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Motoring Review

Hyundai i30N

South Korean motoring giant, Hyundai, has created a brand new ‘N Division’, which has sparked the awesome new i30 N.
The regular variant gets a 251PS petrol turbo unit, but it’s the 275PS Performance Package i30 N that I was handed the keys to. This car gets bigger brakes to scrub the extra speed off. At the front of the model, there’s also a no-nonsense electronic differential, which decides all sorts of sm

art things to keep the front wheels biting into the bitumen.

The i30 N’s chassis is electronically damped – and the arrangement has been designed to supply all-out precision. At the same time, the system doles out a good dose of refinement, meaning comfort is not in short supply. What’s more, the car has state-of- the-art electronic dampers at each corner that empower it to do things some other challengers can’t even consider – both on tarmac and on track.

The i30 N also belts out a banging tune of its own. Seriously, the car sounds incredible. And when the pedal is pushed to the metal in third gear, all sorts of crackles and pops fire from the tailpipes. What’s most extraordinary, however, is how the i30 N handles, turns and comes to a halt. The steering is outstandingly precise, and the car doesn’t feel edgy at the rear whatsoever. This is some feat, considering that it takes the Hyundai a mere 2.2 turns from lock to lock. The handling is unreservedly razor-sharp, even in ‘Normal’ setting. Things get spicier in ‘Sport’ mode, and there’s a ‘Custom’ choice in which you can alter the car’s specific characteristics.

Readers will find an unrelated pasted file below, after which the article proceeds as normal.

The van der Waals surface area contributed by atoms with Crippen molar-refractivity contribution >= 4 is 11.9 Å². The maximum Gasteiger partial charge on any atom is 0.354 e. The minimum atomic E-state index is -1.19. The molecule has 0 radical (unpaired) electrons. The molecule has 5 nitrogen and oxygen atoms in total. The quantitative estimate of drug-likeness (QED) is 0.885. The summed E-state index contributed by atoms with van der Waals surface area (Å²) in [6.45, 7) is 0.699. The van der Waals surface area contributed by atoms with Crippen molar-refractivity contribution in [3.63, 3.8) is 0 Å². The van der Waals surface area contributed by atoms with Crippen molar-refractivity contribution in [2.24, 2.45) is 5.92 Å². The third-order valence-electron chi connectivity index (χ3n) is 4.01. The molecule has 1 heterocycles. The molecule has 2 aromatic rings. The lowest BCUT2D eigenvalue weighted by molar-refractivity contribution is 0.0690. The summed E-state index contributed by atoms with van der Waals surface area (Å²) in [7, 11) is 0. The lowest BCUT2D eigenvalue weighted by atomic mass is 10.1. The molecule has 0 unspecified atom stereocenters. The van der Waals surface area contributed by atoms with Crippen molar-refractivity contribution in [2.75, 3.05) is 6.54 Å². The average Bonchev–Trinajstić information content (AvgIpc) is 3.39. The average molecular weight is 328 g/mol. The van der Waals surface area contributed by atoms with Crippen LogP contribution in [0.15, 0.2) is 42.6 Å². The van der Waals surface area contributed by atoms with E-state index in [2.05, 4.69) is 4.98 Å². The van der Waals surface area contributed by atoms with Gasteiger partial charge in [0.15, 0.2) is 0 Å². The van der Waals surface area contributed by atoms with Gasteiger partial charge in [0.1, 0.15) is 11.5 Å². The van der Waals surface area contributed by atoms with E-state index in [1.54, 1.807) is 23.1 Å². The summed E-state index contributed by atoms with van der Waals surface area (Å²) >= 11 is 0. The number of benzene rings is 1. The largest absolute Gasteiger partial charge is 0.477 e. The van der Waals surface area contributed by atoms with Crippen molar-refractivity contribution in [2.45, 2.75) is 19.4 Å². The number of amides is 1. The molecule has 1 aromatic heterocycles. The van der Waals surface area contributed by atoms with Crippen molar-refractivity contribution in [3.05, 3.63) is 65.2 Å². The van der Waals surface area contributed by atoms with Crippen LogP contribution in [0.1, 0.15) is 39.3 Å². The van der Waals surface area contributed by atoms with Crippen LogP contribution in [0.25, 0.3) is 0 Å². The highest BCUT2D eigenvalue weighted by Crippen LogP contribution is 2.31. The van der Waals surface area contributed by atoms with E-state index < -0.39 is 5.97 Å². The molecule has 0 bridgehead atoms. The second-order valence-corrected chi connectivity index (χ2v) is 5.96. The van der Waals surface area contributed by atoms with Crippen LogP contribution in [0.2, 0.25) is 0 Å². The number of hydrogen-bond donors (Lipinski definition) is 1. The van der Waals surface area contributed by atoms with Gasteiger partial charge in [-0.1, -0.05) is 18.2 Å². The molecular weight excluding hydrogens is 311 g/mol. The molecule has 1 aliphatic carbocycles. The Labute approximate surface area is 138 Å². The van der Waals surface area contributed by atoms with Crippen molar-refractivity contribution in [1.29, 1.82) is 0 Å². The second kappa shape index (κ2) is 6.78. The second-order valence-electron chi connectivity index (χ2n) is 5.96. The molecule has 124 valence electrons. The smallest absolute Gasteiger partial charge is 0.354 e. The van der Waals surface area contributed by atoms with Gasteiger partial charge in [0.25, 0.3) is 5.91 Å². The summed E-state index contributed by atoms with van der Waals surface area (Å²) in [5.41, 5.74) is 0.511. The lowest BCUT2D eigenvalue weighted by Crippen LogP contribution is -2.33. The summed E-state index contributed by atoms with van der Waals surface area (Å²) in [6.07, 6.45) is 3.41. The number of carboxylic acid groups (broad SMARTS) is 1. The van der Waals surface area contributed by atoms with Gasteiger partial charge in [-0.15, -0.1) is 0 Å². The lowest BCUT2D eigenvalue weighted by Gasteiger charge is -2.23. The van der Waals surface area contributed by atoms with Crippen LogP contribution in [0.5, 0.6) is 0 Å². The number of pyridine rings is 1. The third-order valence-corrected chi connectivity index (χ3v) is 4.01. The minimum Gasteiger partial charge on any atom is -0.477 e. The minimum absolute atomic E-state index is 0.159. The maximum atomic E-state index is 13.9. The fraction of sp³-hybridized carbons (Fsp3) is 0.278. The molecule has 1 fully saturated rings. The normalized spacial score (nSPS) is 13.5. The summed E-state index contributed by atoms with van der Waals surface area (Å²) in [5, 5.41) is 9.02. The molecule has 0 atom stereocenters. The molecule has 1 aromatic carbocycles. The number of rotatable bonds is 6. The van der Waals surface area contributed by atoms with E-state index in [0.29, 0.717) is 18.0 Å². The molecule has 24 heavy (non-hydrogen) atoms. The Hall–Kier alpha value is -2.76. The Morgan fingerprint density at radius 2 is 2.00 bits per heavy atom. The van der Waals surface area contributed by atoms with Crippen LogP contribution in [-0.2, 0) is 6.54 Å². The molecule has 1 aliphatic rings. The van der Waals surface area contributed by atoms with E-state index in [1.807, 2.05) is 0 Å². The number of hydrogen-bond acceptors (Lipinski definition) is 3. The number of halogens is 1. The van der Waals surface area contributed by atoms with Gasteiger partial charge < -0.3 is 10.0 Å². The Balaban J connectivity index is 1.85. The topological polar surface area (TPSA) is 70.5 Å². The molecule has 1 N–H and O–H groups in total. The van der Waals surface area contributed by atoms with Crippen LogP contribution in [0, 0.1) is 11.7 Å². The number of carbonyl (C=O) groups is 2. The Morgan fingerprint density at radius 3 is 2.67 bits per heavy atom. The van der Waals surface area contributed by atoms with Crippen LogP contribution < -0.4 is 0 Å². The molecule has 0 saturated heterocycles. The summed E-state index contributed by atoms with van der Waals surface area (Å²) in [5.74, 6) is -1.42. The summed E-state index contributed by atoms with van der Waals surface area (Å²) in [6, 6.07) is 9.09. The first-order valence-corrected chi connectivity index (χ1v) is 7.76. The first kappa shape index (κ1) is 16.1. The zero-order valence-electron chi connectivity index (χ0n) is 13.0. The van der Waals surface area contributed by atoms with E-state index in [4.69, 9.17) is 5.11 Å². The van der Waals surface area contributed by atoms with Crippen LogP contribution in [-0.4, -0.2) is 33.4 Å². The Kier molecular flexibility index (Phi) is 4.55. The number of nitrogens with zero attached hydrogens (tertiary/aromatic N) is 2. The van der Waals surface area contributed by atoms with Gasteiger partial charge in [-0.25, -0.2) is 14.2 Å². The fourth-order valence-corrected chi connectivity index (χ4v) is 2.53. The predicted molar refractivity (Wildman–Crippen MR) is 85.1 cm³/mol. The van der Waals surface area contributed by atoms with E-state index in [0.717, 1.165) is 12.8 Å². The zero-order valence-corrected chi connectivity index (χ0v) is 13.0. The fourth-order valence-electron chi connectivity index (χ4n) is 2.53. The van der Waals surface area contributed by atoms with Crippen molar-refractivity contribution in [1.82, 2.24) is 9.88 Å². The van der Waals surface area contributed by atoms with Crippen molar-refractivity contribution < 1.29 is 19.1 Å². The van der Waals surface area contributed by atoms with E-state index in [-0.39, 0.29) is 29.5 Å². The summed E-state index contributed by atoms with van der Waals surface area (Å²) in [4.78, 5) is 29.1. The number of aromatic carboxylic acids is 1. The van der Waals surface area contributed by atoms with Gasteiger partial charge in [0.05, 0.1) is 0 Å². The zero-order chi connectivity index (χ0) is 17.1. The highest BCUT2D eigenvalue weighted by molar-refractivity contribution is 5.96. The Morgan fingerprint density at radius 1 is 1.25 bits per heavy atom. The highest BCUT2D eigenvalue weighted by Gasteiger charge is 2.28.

The i30 N also has, perhaps unsurprisingly, an ‘N’ mode. This is only meant for using on a track really, so the ride quality is stiff and hard-nosed. But if you’re in the right frame of mind and the weather and road conditions are okay, then it is a grin-inducing system. The throttle map and exhaust become zestier, while the dampers become more unyielding. Furthermore, any interruption from the Electronic Stability Programme (ESP) is played right down.

Out and out performance is heavy-duty from the 2.0-litre petrol turbo powerplant in all settings. It never feels too much, though – and the six-speed manual transmission hops through the cogs satisfyingly. The hot Hyundai’s straight-line talent is blisteringly impressive, but it is the i30 N’s chassis that blows you away. This is the feature that remains indelibly etched on my mind. It’s my ‘take-away’ memory of the car if you like. Sure, this isn’t the fastest hatchback ever made – but the point is, not many cars in this segment will have such an excellent chassis set-up. And, here’s the occasionally thorny bit – the price. Well, with this Hyundai there is no issue. The South Korean firm knew it had to chip away at the main competition to give itself authority in the hot-hatch market. Therefore, an on-the-road price-tag of £27,995 is more than respectable, bearing in mind how capable the 2.0 T-GDi 275PS N Performance is behind the wheel. Moreover, the car is jam-packed with kit, and it feels well screwed together.


2.0 T-GDi 275PS
N Performance– as tested

• Max speed: 155 mph• 0-62 mph: 6.1 secs
• Combined mpg: 39.8
• Engine layout: 1,998cc four-cylinder petrol turbo

• Max. power (PS): 275 • CO2: 163 g/km
• Price: £27,995

By Tim Barnes-Clay



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